I have just updated all qubes. In the Details section of Qubes Updater I saw that the kernel was updated from 5.15.52-1.fc32.qubes.x86_64 to 5.17.something. So, I thought it is a good idea to reboot the whole system after everything has been updated. However, after rebooting uname -rv still show the old kernel version (testing in dom0 and fedora-36).
In fedora-36 qube I notice that rpm -q kernel outputs:
I’m sorry no one replied before.
Template based qubes get their kernel from one stored in dom0 - those
kernels are updated with qubes-dom0-update, and appear in the kernel
selection list in Qube Settings.
This process is completely separate from any kernel updates that are
installed as part of the standard update procedure in templates, which
then are installed in template based qubes. These kernels are
installed but not used.
If you want to use a standard kernel you set kernel to NONE in Qube
Settings. The qube will now boot and use one of the locally installed
You can read more about this here
If the update process has installed a new kernel-qubes-vm package in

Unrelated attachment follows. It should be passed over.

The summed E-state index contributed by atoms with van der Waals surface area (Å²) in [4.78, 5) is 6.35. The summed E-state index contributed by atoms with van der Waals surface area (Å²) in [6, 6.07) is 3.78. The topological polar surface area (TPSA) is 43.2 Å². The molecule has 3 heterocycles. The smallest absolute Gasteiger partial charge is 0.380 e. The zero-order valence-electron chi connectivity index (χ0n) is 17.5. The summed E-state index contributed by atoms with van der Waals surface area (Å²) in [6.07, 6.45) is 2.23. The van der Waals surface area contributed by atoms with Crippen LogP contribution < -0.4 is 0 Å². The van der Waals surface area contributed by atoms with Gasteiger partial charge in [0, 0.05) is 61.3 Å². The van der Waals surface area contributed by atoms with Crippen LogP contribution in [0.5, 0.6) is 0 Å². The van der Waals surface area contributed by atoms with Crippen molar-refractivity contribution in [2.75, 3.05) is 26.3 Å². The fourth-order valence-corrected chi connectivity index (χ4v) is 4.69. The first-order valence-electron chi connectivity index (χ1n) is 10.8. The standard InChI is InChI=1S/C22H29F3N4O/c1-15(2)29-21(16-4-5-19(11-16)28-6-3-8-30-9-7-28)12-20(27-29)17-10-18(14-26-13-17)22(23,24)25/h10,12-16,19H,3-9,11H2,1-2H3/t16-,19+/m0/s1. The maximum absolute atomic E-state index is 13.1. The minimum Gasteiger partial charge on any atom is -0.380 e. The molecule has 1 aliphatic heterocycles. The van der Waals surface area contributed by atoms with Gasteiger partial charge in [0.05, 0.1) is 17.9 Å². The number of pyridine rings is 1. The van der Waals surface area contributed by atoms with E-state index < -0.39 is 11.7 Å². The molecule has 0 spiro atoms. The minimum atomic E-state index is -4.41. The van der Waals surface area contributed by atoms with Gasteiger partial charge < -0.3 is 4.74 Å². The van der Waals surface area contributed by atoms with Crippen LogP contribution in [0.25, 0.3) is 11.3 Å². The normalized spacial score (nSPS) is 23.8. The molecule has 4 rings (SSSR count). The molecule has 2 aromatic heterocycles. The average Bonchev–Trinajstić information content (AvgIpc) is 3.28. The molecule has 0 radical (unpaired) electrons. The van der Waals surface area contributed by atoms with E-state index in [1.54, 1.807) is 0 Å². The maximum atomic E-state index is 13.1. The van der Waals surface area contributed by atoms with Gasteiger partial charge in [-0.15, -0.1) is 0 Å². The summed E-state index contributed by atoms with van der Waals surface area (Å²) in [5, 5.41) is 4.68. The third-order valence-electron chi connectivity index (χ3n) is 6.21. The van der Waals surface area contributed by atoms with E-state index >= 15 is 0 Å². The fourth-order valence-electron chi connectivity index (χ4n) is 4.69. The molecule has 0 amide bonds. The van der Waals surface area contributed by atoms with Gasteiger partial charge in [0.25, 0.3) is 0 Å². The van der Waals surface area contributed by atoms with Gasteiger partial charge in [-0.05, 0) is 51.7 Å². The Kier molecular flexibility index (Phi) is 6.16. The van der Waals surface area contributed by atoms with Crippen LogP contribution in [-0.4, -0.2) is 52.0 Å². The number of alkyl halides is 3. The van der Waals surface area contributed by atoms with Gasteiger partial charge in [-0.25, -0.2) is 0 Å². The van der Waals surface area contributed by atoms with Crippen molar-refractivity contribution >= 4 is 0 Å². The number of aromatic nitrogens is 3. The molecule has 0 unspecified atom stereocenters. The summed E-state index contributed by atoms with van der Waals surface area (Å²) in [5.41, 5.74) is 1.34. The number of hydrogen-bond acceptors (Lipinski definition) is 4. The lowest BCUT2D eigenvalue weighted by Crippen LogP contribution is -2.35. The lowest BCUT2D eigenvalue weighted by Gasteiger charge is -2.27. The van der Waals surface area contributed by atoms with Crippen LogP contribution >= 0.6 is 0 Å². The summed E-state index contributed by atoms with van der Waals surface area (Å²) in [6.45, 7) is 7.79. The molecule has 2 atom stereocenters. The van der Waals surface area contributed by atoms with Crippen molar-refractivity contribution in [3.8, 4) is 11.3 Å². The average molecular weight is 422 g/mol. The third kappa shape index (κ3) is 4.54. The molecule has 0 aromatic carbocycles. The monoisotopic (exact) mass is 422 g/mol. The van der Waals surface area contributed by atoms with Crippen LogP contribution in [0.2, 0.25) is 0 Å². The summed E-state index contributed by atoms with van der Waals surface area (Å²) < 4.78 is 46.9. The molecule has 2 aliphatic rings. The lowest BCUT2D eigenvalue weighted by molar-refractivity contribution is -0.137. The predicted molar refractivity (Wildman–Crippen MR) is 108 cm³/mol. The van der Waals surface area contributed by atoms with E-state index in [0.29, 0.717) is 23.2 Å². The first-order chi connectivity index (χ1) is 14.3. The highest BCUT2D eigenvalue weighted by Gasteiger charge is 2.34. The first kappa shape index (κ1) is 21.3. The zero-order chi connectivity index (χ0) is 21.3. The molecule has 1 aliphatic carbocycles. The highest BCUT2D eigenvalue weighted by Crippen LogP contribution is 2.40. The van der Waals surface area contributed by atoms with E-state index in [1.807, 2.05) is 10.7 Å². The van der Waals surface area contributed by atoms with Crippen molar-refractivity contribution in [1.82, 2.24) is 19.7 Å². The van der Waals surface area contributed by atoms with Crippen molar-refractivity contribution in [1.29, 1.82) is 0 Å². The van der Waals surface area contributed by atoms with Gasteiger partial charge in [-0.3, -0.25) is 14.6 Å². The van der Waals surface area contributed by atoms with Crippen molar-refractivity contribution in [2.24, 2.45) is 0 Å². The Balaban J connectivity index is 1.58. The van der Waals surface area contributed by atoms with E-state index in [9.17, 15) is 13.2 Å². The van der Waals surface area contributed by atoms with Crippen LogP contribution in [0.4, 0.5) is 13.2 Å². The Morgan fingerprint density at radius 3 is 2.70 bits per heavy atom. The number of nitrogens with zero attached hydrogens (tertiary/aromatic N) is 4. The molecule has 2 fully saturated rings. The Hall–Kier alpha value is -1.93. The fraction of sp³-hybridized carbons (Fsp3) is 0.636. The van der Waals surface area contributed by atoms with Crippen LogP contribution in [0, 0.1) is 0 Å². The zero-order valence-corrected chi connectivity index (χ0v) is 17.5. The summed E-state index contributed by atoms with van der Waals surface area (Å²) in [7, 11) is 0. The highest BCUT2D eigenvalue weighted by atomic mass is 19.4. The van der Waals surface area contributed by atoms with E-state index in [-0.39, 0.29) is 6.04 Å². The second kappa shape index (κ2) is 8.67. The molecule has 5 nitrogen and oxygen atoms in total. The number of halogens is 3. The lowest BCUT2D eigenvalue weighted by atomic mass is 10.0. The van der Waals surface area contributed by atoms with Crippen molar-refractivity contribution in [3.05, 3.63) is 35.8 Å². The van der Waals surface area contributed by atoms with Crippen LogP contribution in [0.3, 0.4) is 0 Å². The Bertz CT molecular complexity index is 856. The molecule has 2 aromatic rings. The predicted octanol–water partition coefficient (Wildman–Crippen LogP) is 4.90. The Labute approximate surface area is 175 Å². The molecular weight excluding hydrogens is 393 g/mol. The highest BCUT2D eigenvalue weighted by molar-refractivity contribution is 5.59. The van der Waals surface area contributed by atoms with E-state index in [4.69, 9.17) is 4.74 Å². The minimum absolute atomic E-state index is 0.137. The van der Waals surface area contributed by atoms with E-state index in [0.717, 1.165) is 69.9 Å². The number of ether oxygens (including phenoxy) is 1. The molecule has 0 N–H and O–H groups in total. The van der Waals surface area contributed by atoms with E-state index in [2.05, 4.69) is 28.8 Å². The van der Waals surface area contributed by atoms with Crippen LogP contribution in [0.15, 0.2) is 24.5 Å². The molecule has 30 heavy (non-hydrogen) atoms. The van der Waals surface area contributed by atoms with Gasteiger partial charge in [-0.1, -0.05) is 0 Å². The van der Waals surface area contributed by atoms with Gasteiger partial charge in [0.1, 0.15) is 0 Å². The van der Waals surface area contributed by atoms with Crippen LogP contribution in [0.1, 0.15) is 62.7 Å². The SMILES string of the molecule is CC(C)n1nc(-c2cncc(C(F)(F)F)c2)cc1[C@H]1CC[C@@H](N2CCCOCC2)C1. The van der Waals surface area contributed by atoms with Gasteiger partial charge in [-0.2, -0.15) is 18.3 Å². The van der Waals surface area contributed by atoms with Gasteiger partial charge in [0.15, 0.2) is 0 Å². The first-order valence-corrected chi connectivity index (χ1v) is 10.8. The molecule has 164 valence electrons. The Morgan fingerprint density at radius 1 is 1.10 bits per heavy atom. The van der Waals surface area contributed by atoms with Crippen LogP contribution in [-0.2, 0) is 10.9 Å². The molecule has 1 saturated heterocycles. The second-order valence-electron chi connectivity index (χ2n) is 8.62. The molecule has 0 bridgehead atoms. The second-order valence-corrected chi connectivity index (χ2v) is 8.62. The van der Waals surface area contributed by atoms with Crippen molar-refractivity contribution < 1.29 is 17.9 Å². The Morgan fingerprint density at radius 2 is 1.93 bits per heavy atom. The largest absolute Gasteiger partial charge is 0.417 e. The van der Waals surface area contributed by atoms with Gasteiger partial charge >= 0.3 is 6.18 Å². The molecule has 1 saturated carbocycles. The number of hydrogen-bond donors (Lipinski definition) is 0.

dom0, that kernel should be used in newly booted qubes.
If the update process has installed a new kernel package in dom0, that
kernel should be used on a rebooted dom0.
If the update process in a template installs new kernels, those will not be used in template based qubes.
No, this should be done automatically.
These are kernels installed locally. They will not be used unless you
choose to use them by setting “kernel” to NONE in the settings, so the
qube will use local kernels.
Because this is locally installed.
Read the docs.
The only thing you mention that requires action is to confirm that you
installed a new kernel in dom0 with qubes-dom0-update, and that the new
kernel was not used on reboot. This would be a bug and should be
reported at GitHub.
I have never seen this happen: if you can show this did happen, you should
provide a good deal of evidence including attached update logs, and
details of your system, when submitting a bug report.
I never presume to speak for the Qubes team.
When I comment in the Forum or in the mailing lists I speak for myself.